It wasn’t just that guests Cate Blanchett, Alicia Vikander, Julianne Moore, Michelle Williams, Lea Seydoux and Jaden Smith were amping up the glam. Or that we were in the deeply atmospheric medieval bowels of the Palais De Louvre. It was change in the fashion pace that made the Louis Vuitton show just so exhilarating. RELATED: Does This Louis Vuitton Store Have The Best View Ever?
A crashing waterfall, Kaia Gerber and King Karl at his finest, it was raining with fabulous at the Chanel show in Paris this morning. Trees, a 20 foot waterfall an actual gushing stream (white water rafting here we come), all we needed was a goat to trot by or Julie Andrews to sing from the rooftop of the Grand Palais to really bring home that mountainous al-fresco feeling. Was this a celebration of the wonderful natural world we live in? This green or should we say (verte) and pleasant land.
Punk PrincessesBlack net, day glo pink, studded shoes, boots that were not made for walking and boy-cut bobs. The first third of last night's Moschino show was all about punk. It was, it has to be said, a slightly sanitised incredibly pretty version (thank you Kaia Gerber), but yes, it still was tough. Our favourite has to be Gigi in a cropped leather jacket and feathery bubblegum tutu. Like a pink, punk swan from Swan Lake - just brilliant. But what about the florals? And then onto the flowers.
Muck Rack makes it simple to find people, tweets, or articles that mention any name, keyword, company, hashtag etc. We've compiled this guide to help you make the most of your search.
Selecting a term
Start searching tweets, articles from media outlets, articles mentioned in tweets, journalists'
names, titles and bios with some suggested searches:
Companies or Topics (e.g. iPhone, Microsoft)
Phrases (e.g. "cloud computing") — use quotes to keep the terms together
Twitter handles (e.g. @username) — returns those who have mentioned or replied to
Names (e.g. "David Pogue")
Hashtags (e.g. #sxsw, #london2012)
Bio details (e.g. vegan, Olympics, father)
Muck Rack's Advanced Search allows for many boolean operators.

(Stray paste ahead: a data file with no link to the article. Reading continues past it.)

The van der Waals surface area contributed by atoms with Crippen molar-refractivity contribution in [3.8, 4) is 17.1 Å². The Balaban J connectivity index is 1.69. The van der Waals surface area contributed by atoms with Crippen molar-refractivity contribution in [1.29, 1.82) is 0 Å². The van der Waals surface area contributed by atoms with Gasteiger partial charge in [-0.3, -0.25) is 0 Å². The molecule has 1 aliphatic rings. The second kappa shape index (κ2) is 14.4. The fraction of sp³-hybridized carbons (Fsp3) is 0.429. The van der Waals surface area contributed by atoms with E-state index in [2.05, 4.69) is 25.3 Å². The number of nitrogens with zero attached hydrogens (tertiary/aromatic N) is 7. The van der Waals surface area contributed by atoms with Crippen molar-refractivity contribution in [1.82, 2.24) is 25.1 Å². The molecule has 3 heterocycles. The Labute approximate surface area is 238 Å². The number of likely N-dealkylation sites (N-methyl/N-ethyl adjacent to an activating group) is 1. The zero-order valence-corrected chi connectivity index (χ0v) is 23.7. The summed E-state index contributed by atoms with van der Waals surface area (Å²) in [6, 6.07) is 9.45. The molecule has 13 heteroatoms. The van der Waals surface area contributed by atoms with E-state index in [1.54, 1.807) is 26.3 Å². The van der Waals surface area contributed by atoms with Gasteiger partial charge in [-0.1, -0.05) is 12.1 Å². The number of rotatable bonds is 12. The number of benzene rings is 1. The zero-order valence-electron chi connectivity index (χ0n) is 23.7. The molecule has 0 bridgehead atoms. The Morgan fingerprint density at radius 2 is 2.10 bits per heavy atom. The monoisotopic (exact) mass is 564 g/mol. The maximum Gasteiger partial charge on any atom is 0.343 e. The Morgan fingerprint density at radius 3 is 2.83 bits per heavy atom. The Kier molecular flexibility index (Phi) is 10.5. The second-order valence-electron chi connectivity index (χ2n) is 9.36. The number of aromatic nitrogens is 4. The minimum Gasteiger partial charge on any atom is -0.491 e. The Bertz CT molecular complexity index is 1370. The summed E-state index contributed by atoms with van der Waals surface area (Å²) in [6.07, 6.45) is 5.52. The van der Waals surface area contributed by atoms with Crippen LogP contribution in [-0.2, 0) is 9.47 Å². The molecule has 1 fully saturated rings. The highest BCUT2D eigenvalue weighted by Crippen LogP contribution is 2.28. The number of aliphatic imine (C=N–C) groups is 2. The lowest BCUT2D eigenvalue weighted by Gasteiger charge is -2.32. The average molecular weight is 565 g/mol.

Find results that mention multiple specified terms, use AND or
+. For example, ensure each result contains both Elon Musk and Mark Zuckerberg by
searching Musk AND Zuckerberg or Musk + Zuckerberg.
Use the operators OR or , to broaden your search when you'd like either of
multiple terms to appear in results. (This is the default behavior of our search when no operators
are used). For example, results will contain either cake or cookie by searching cake OR cookie or cake,cookie
Use NOT or - to subtract results from your search. For
example, searching Disney will yield results about the Walt Disney Company as well as Walt Disney
World Resort. To exclude mentions of Disney World, search for Disney -World or Disney
When using one of these operators with a phrase, enclose it in quotation marks. For example, you can
find results about smartphones excluding Apple's iPhone 4S by searching smartphone -"iPhone
Exact case matching or punctuation
If you're searching for a brand name or keyword that relies on specific punctuation marks or capitalization, you can
find results that match your exact query by adding matchcase: before the keyword you're searching for, like matchcase:E*TRADE .
Use parentheses to separate multiple
boolean phrases. For example, to find journalists talking about having fun in Disney World or
Disneyland, search for ("disney world" OR disneyland) AND fun.
An asterisk can be used to search for any variation of a root word truncated by the asterisk. For example, searching for admin* will return results for administrator, administration, administer, administered, etc.
A near operator is an AND operator where you can control the distance between the words. You can vary the distance the near operation uses by adding a forward slash and number (between 0-99) such as strawberries NEAR/10 "whipped cream", which means the strawberries must exist within 10 words of "whipped cream".